Sunday, 27 April 2014

Keeping it local

The week just gone I've been keeping it local. Every evening, if time permits, I've been walking down to my local patch, Marston Marshes. This is an area of grazed meadow, open and over-grown river bank, small stands of willows, reeds and the odd patch here and there of gorse and bramble.
Before this week I'd had good numbers of Blackcap, Chiffchaff, Common Whitethroat, Cetti's and a single Marsh Tit. This week though it's started to come into its own. On Tuesday evening I had a reeling Grasshopper Warbler and I've continued to hear it from different locations around Marston up to and including tonight. On Wednesday evening I had a singing Garden Warbler which had been joined by second male singing in the same area since yesterday. Sedge Warbler numbers have steadily increased since last weekend and this evening I had a Reed Warbler before I left at 8pm. All I need now is a Cuckoo! Which now that the Acros are in, are probably not too far away.
I tried all day today and yesterday to photograph the Garden Warblers but failed miserably. I'll leave them now and maybe they'll settle a little if some females come in. I did manage a decent shot of a male Reed Bunting singing from the top of a Hawthorn. It was pretty straightforward, every time I passed this bush along the path he was there, unperturbed by walkers or my lens pointing at him.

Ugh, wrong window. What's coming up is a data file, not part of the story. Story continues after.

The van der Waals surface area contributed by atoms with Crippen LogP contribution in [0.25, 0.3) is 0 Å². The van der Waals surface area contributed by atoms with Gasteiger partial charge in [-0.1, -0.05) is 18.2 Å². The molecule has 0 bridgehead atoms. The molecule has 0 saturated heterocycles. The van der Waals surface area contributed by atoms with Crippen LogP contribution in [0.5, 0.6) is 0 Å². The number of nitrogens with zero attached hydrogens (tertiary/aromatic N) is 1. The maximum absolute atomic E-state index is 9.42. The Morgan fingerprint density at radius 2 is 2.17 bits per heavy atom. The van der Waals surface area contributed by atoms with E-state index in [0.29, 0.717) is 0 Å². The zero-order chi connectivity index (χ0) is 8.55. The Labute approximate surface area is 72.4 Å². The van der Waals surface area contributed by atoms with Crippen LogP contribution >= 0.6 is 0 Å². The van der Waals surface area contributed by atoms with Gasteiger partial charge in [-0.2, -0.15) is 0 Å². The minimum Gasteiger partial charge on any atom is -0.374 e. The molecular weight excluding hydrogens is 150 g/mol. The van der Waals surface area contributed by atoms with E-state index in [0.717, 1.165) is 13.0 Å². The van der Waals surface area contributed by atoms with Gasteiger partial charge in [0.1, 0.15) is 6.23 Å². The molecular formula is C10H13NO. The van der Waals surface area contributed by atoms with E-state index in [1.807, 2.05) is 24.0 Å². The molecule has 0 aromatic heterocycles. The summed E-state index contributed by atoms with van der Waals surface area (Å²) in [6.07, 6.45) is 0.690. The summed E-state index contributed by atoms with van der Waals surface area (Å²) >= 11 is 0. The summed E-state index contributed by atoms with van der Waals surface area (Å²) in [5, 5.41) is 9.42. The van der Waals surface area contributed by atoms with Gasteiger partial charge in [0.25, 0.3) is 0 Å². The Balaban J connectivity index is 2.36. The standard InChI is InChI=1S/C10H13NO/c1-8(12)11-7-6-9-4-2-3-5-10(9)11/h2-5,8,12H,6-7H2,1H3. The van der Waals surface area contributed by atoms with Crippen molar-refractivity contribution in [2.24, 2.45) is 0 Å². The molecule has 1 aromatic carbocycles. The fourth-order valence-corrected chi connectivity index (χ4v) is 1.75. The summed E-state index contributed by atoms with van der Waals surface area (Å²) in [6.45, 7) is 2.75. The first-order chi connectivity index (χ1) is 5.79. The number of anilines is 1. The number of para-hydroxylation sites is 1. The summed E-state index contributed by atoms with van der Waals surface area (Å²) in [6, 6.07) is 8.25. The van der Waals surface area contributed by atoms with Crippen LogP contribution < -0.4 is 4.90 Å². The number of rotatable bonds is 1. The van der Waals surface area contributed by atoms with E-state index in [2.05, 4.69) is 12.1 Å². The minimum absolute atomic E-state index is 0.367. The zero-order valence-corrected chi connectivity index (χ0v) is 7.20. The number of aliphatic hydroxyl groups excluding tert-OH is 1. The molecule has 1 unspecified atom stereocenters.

Singing male Reed Bunting, Marton Marshes, Norwich - 26th April 2014
I also managed finally to get a glimpse of the Green Woodpecker that I hear calling but never seem to see. On the raptor front I also added Peregrine to my Marston Marshes local list to go along with Buzzard, Kestrel and Sparrowhawk.
Yesterday I did also head back over to the area between West Earlham and Bowthorpe Marshes where there would now appear to be at least two singing Nightingales (I suspect a third bird may even be there but I can't be certain). Hearing them was no problem but the only looks I got were as one bird dashed across the path from one Hawthorn to another or a dark shape moving around from deep cover. I stood by a Hawthorn at one stage with the bird singing loudly from within and I still couldn't see it. Here's a sound bite taken using my iphone. Excuse the poor quality but you get the idea.

Youtube link to sound of Nightingale singing

A Common Tern was also in the area but sadly no Arctics passing through (or Whiskered for that matter!).

At UEA I checked the slopes below the gorse near the NNUH and I was in luck. The male Ring Ouzel was still present although approach was difficult so all I could manage was this cropped record shot. This morning there was no sign of it but not to mean its gone, could just have been sitting in the hedgerow.

Ring Ouzel, UEA campus, Norwich - 26th April 2014
I returned this evening around 6pm for a final wander around Marston Marshes as the sun dropped. The Garden Warblers were still singing on and off, as was the Grasshopper Warbler and several Common Whitethroats, Best of all though, as I mentioned already, was the first Reed Warbler of the year!

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